Rich Pettigrew from Seaport Fish in Rye, N.H. said consumers want more information about the products to make sure they’re choosing seafood that supports good fishing practices. The N.H. Fresh and Local seafood brand is a good choice for consumers who want that local seafood connection. He added that the website lists the availability of different New England fish species throughout the year so consumers know when a fish is “in season.”

Chefs, restaurant owners and wholesale/retail operations have the opportunity to educate the public about seafood choices, said Mollie Sanders from Maine Shellfish Company. By offering seafood that is harvested locally and offered seasonally rather than year-round, chefs have the ability to lead by example by offering menu choices that are flexible and based on what’s fresh and available at that time.  

Concerning sustainability and carbon footprints

The term “sustainability” is a hot topic right now. Consumers want to do the right thing and purchase seafood that is harvested in a manner that ensures healthy future populations of the species. But many consumers fail to consider another aspect of sustainability: the carbon footprint of shipping food from far away — sometimes as far as halfway around the world. And some packaging can be misleading, said Evan Mallet, chef at the Black Trumpet restaurant in Portsmouth, N.H. Squid harvested in New England might be sent to China for packaging and then sent back to New England for market distribution because it’s cheaper to package it that way. Other audience members noted that sustainability should take place at every step in the process — from harvest to processing, packaging and sales, making sure to consider the fuel costs associated with everything consumers eat.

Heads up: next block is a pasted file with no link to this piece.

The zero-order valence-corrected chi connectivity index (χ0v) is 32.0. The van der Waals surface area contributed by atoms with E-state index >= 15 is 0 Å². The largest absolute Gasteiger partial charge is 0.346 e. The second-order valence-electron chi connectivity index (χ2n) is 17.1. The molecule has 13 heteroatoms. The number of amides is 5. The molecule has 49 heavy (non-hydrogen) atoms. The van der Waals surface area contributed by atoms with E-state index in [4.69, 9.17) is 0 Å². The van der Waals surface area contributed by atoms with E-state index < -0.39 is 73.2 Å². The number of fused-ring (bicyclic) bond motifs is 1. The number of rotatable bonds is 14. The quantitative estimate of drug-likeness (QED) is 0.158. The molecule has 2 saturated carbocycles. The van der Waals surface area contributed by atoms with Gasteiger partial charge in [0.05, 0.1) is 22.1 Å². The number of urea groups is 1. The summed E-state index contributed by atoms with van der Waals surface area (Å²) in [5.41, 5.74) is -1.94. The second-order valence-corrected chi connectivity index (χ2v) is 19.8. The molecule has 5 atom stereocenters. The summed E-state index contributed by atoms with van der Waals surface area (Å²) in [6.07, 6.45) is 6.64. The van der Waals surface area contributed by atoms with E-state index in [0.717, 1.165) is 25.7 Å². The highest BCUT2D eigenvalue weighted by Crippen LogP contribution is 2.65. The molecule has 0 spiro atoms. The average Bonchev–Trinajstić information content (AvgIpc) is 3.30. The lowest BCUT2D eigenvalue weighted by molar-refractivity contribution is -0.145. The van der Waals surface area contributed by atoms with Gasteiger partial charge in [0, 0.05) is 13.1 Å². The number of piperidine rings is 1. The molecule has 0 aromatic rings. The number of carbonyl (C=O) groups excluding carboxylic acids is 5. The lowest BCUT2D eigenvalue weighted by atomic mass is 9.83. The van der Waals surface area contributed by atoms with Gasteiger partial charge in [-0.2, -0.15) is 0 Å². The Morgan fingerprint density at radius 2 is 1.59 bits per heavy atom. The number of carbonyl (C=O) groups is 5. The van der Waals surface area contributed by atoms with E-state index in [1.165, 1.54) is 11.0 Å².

The day provided an important opportunity for fishermen and chefs to learn from each other about their very different and uniquely challenging professions. As consumers and chefs become more educated about seafood sourcing and sustainability, and as fishermen continue to look for ways to increase the value of their catch in the face of catch reductions, this education could translate into meaningful changes in our coastal communities. Specifically, finding ways to increase the amount of locally harvested seafood in restaurants could be a win-win-win situation—winning for fishermen and related businesses, restaurants and consumers. To learn more about where you can get locally sourced seafood, please visit